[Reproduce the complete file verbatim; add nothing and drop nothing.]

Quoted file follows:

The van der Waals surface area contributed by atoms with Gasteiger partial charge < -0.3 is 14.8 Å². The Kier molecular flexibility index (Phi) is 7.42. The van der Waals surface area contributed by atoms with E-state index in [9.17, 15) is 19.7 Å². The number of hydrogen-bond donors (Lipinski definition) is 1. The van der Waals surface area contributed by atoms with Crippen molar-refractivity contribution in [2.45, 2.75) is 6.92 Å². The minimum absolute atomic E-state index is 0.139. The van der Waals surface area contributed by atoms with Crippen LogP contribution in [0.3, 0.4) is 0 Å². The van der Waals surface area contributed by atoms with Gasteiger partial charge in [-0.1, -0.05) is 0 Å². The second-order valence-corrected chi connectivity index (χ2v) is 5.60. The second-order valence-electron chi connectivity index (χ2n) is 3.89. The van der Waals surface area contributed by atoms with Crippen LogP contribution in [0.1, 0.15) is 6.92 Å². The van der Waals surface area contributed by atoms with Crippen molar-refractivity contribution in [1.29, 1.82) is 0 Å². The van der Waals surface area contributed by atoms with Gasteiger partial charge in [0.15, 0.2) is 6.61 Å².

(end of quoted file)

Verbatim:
The van der Waals surface area contributed by atoms with Gasteiger partial charge < -0.3 is 14.8 Å². The Kier molecular flexibility index (Phi) is 7.42. The van der Waals surface area contributed by atoms with E-state index in [9.17, 15) is 19.7 Å². The number of hydrogen-bond donors (Lipinski definition) is 1. The van der Waals surface area contributed by atoms with Crippen molar-refractivity contribution in [2.45, 2.75) is 6.92 Å². The minimum absolute atomic E-state index is 0.139. The van der Waals surface area contributed by atoms with Crippen LogP contribution in [0.3, 0.4) is 0 Å². The van der Waals surface area contributed by atoms with Gasteiger partial charge in [-0.1, -0.05) is 0 Å². The second-order valence-corrected chi connectivity index (χ2v) is 5.60. The second-order valence-electron chi connectivity index (χ2n) is 3.89. The van der Waals surface area contributed by atoms with Crippen LogP contribution in [0.1, 0.15) is 6.92 Å². The van der Waals surface area contributed by atoms with Crippen molar-refractivity contribution in [1.29, 1.82) is 0 Å². The van der Waals surface area contributed by atoms with Gasteiger partial charge in [0.15, 0.2) is 6.61 Å².